Council bosses fears over rising COVID cases

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Council chiefs have expressed their concern over the rise in positive coronavirus cases among young people as they hit out at the ‘reckless and selfish behaviour’ of some.

Leaders from seven North East authorities – including Sunderland City Council leader Graeme Miller and his South Tyneside and Northumberland counterparts, Iain Malcolm and Glen Sanderson – have issued a stark warning for the region.

It comes as a number of schools and businesses, including pubs, clubs and restaurants, have had to close temporarily during the ongoing pandemic.

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The statement, also signed by the leaders of Newcastle, Durham, Gateshead and North Tyneside councils, read: “We are deeply concerned at the increasing number of positive coronavirus cases we are seeing across the region, particularly among young adults.

The leaders of seven North East local authorities say they will close businesses which don't stick to the rules.The leaders of seven North East local authorities say they will close businesses which don't stick to the rules.
The leaders of seven North East local authorities say they will close businesses which don't stick to the rules.

"We all have to do our bit and to play our part if we are to prevent a potential second wave. The impact that would have on our health service and the possibility of an economically-damaging lockdown would be devastating.

"Average cases per day across our local authority areas have doubled in little more than a week and are averaging around 80 per day in the most recent figures – we expect that to go higher in coming days.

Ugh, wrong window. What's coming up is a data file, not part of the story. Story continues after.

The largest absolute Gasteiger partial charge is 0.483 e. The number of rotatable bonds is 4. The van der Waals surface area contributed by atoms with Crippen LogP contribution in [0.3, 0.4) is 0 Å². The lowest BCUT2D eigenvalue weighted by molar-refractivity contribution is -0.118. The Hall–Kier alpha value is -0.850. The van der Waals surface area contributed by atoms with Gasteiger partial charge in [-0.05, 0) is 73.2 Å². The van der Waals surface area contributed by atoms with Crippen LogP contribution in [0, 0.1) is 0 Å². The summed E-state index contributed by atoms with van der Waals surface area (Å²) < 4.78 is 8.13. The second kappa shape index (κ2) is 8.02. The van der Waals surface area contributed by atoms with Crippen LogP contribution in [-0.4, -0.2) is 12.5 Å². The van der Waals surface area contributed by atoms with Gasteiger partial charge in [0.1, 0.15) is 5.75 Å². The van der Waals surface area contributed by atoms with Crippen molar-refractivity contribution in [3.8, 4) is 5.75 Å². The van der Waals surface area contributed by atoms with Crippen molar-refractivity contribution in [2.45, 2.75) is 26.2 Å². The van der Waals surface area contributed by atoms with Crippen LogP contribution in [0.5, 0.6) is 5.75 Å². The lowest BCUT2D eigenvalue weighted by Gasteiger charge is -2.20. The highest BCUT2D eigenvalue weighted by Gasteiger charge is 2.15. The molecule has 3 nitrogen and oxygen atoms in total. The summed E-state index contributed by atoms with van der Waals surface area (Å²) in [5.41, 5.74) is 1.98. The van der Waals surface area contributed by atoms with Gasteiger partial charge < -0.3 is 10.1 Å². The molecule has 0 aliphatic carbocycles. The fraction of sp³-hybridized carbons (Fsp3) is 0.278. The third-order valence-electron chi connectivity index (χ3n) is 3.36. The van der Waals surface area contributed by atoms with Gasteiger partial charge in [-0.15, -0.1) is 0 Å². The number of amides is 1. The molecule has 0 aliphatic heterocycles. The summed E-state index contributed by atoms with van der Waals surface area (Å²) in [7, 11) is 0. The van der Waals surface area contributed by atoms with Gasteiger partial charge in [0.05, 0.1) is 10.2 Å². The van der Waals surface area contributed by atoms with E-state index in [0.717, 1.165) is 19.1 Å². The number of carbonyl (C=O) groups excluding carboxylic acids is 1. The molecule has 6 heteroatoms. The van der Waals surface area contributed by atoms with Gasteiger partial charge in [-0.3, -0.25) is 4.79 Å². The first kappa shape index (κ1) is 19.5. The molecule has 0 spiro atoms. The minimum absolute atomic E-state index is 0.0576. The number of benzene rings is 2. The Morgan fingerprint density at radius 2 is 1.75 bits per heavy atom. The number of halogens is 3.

"Our Public Health teams have been working tirelessly to track and trace every case but there have been a number of incidents over the last few days which make this task even more difficult.

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"People who have symptoms or are asked to do so by the Health Protection teams must book a test and self-isolate until they have their results.

"Don’t assume, if you are a contact, that a negative test means you are OK – it doesn’t; you could be incubating the virus. If you are asked to self-isolate, it is really important that you do so whatever your test status at the time.

"We have seen cases where individuals with symptoms have had a test, then gone out and infected others before getting their results – reckless and selfish behaviour.

"Businesses also need to comply – that means recording all the information of customers so they can be contacted quickly if there is an outbreak, managing social distancing and ensuring a strict hygiene regime. Failure to do so will leave us with no alternative than to shut those premises down.

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"A significant minority believe it is OK to have house parties, hold events with unregulated crowds, ignore the rules – well it isn’t. Household transmission remains the biggest danger. By not following the guidance, advice and legislation you are at greater risk of spreading the virus to your own family, which as we have seen can lead to tragic consequences.

"None of us yet know the long-term health impact of Covid 19, while the full social and economic consequences are also yet to play out.

"What we do know is infection rates are rising quickly. We cannot allow it to get out of control. Please work with us and do your bit to keep our great region safe.”

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Read more: More than 60 UK schools have cases of coronavirus - here's which ones

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